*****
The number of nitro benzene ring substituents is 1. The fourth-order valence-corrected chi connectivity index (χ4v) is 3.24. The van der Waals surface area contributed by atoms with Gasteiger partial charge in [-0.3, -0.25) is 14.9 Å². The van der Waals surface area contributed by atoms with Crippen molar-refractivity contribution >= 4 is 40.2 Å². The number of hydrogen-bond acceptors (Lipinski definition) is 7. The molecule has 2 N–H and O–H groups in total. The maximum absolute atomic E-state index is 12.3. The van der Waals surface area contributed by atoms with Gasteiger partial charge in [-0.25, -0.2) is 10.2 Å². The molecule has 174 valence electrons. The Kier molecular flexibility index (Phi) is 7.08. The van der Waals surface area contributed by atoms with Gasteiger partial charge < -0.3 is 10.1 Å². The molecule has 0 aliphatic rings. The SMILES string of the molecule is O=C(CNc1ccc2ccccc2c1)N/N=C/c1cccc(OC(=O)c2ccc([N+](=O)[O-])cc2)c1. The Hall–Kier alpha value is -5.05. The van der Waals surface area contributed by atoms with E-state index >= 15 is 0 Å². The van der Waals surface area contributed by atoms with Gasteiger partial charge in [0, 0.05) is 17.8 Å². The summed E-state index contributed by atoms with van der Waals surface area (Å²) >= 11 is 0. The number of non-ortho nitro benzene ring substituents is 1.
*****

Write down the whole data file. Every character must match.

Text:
The number of nitro benzene ring substituents is 1. The fourth-order valence-corrected chi connectivity index (χ4v) is 3.24. The van der Waals surface area contributed by atoms with Gasteiger partial charge in [-0.3, -0.25) is 14.9 Å². The van der Waals surface area contributed by atoms with Crippen molar-refractivity contribution >= 4 is 40.2 Å². The number of hydrogen-bond acceptors (Lipinski definition) is 7. The molecule has 2 N–H and O–H groups in total. The maximum absolute atomic E-state index is 12.3. The van der Waals surface area contributed by atoms with Gasteiger partial charge in [-0.25, -0.2) is 10.2 Å². The molecule has 174 valence electrons. The Kier molecular flexibility index (Phi) is 7.08. The van der Waals surface area contributed by atoms with Gasteiger partial charge < -0.3 is 10.1 Å². The molecule has 0 aliphatic rings. The SMILES string of the molecule is O=C(CNc1ccc2ccccc2c1)N/N=C/c1cccc(OC(=O)c2ccc([N+](=O)[O-])cc2)c1. The Hall–Kier alpha value is -5.05. The van der Waals surface area contributed by atoms with E-state index >= 15 is 0 Å². The van der Waals surface area contributed by atoms with Gasteiger partial charge in [0, 0.05) is 17.8 Å². The summed E-state index contributed by atoms with van der Waals surface area (Å²) >= 11 is 0. The number of non-ortho nitro benzene ring substituents is 1.